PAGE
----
The Mets would better off non-tendering Matt Harvey

Posted: September 11, 2017 in Hot Stove, News, Opinion
Tags: , , ,

By Steven Inman

Harvey

Photo from NY Times

In what has been a disastrous year for the New York Mets, perhaps no player has been more disappointing than the Mets former ace, Matt Harvey. After leaving the mound in the 9th inning in Game 5 of the World Series 2 years ago, it has been all downhill for the right-hander. The last two seasons, Harvey has been totally ineffective with a dip in his fastball velocity by around a full mile per hour in each of the last two seasons. As a result of that, Harvey is throwing his fastball slightly less and his slider more. Harvey is in rare territory here as a pitcher trying to successfully return from Thoracic Outlet Syndrome.

It’s been difficult to find a pitcher to undergo this surgery and come back just as effective as he was before. Not saying it’s impossible, but the early results have been very discouraging. Harvey has a 5.82 ERA and has let up a whopping 17 homers in just 77.1 innings. (2.0 HR per 9) He has given up a ton of hard contact and doesn’t seem to be fooling hitters these days. As a player who has one final year of arbitration next season, it’s time for the Mets to let go of Harvey. In arbitration, whether it makes sense or not, it’s extremely rare for a player to get a pay cut. Matt Harvey is making $5.125 million this season so he will make slightly more if offered salary arbitration.

The Mets have question marks all over their team. With pretty much every top prospect in the organization already promoted to Citi Field, this farm system isn’t going to be able to contribute much in 2018. Sandy Alderson and his staff are going to have to find a second baseman, a third baseman, another starting pitcher, bullpen help and perhaps a corner outfielder with Michael Conforto in jeopardy of missing a chunk of next season. All of that is with the Mets saying it’s likely the team sticks with their current catching duo. Sandy Alderson acknowledged that the club’s payroll is likely to slightly decrease from the $145-150M it started this season as. With so many holes still to fill, paying Harvey $6M without any signs that he can be close to the pitcher that he was is probably not a great use of resources.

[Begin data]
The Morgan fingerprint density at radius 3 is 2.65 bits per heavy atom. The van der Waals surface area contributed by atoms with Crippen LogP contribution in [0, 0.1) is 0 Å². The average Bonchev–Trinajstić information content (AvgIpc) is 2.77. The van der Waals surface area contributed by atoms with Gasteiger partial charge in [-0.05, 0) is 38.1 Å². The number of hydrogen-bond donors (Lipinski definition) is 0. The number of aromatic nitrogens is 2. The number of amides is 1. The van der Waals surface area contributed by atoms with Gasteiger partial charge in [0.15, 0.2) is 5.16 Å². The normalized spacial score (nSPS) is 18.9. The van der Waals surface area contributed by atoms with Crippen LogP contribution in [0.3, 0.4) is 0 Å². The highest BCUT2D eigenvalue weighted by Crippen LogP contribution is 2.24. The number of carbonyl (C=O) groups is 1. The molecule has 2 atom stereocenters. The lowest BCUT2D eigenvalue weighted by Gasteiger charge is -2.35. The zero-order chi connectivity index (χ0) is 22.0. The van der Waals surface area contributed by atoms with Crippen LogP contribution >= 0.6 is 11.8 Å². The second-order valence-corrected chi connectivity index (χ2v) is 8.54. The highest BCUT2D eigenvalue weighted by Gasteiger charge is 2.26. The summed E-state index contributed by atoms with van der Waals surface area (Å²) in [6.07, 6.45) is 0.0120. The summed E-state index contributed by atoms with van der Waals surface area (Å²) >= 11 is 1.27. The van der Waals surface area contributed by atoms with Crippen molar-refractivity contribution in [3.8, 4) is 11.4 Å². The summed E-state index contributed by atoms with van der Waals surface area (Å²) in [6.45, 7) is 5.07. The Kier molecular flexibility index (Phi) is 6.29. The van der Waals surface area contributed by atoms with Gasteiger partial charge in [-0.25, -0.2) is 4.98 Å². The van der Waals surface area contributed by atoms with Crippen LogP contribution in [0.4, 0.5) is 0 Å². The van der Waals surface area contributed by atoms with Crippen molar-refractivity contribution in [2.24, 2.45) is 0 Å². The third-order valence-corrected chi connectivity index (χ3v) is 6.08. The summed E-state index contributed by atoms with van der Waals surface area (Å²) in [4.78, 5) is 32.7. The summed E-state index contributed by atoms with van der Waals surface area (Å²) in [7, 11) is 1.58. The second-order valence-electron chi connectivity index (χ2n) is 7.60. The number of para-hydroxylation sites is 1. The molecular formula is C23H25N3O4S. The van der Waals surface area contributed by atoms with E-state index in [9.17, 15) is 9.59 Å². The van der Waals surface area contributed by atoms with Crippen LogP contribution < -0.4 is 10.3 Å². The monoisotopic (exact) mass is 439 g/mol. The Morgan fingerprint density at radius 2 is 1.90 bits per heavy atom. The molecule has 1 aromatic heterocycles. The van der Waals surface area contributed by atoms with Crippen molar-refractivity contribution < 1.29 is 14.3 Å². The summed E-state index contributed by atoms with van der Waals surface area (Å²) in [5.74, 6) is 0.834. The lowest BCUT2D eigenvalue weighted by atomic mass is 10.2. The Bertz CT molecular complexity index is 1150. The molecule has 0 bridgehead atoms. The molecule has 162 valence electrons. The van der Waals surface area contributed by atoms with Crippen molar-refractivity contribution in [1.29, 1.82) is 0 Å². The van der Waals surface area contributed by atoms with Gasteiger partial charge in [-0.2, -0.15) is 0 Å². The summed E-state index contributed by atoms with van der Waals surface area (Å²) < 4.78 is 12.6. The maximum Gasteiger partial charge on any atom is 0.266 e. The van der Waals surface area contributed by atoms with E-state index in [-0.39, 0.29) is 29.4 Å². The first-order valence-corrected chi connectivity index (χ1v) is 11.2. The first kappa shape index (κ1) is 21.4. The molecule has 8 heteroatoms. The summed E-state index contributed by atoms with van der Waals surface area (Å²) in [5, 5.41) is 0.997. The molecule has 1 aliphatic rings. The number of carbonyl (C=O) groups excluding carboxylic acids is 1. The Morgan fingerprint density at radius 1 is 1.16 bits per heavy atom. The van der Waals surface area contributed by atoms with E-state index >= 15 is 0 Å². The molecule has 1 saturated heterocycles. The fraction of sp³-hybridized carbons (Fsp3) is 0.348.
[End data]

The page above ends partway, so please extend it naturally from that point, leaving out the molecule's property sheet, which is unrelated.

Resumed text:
It’s highly unlikely Harvey would get $6M guaranteed somewhere if the Mets non-tendered him. If the team didn’t offer him arbitration, they could always bring him back on a smaller, incentive laden contract.

Harvey has had one of the more roller coaster careers an athlete has had in New York. The 28-year old went from the Dark Knight to getting booed in the blink of an eye. His agent Scott Boras along with Harvey were very apprehensive about the righty pitching throughout the postseason after putting so many innings on his arm coming off Tommy John surgery. Pressure from the Mets along with public pressure from fans and media, convinced Harvey not to shut himself down for the year and ignore his “innings limit”. We’ll never know if his downfall is because of all those IP in 2015, but they surely didn’t help him. Matt Harvey deserves a thank you from all Met fans for putting his career on the line in the pursuit of getting the Mets to that 2015 World Series.  He was magnificent in that game 5 vs Kansas City and if things had gone differently in that 9th inning, perhaps Met fans would have a different outlook on Harvey today.

Harvey should be remembered as one of the great Met pitchers that helped the club reached just their 5th World Series since 1962. With that said, it’s time to move on.

The Mets are going to have to make around a 20-game improvement next season if they want to make the postseason, to do that while cutting payroll, the Mets are going to have to make creative decisions like this one.

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